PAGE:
Italy delayed the start of its planned Internet tax until July 2014,
approved billions of euros in business and welfare measures and extended
a ban on media cross-ownership in a final package of year-end
legislation approved on Friday.
The launch of an Internet tax,
sometimes dubbed the "Google tax", passed this week by parliament, will
be postponed until July, 1, 2014, Prime Minister Enrico Letta's office
said in a statement. The delay should ensure it can be more closely
coordinated with other European countries.
(Also see: Italy revises proposed 'Google tax' legislation, excludes goods purchased online)
The tax, designed to
ensure that companies that advertise and sell online in Italy do so only
through companies with a tax presence in the country, has been
criticized by the European Commission, which expressed doubts on its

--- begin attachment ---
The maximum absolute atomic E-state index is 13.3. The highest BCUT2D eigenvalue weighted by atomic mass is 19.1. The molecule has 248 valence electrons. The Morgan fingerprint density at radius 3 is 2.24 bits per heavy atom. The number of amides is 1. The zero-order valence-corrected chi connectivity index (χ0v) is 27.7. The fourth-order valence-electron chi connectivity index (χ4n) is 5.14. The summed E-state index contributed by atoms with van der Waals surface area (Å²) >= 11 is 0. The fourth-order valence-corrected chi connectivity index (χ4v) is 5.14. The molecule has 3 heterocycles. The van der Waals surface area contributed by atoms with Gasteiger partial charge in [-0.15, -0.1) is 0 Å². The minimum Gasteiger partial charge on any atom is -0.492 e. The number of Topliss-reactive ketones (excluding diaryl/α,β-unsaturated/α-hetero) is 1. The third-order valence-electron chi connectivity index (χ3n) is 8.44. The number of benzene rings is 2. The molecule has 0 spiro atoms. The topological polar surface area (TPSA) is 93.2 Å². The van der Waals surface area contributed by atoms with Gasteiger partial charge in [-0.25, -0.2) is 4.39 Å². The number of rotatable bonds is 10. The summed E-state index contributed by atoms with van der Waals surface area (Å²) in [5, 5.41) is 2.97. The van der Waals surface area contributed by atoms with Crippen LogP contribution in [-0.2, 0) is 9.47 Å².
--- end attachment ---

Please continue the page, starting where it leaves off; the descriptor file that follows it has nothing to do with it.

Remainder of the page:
legality before it was approved in parliament.
The delay was
contained in the so-called "Milleproroghe" ("thousand extensions"), a
catch-all decree used by Italian governments to pack in miscellaneous
pieces of legislation that must be approved before the start of the new
The package announced after Friday's cabinet meeting
included measures to allow Italy to use 6.2 billion euros in European
Union funds, which have already been approved, to help small businesses,
fight youth unemployment and help local economies by funding the
maintenance of historic sites.
It also extended provisions, which
would have otherwise expired, forbidding newspaper publishers from
operating national broadcasters. This is a highly sensitive political
issue given centre-right leader Silvio Berlusconi's extensive television
The package also contained measures to shore up the
finances of the city of Rome and allow the cancellation of a number of
expensive rental contracts on buildings used by parliament and the
public service, an issue on which the government has been attacked by
the opposition 5-Star Movement.
© Thomson Reuters 2013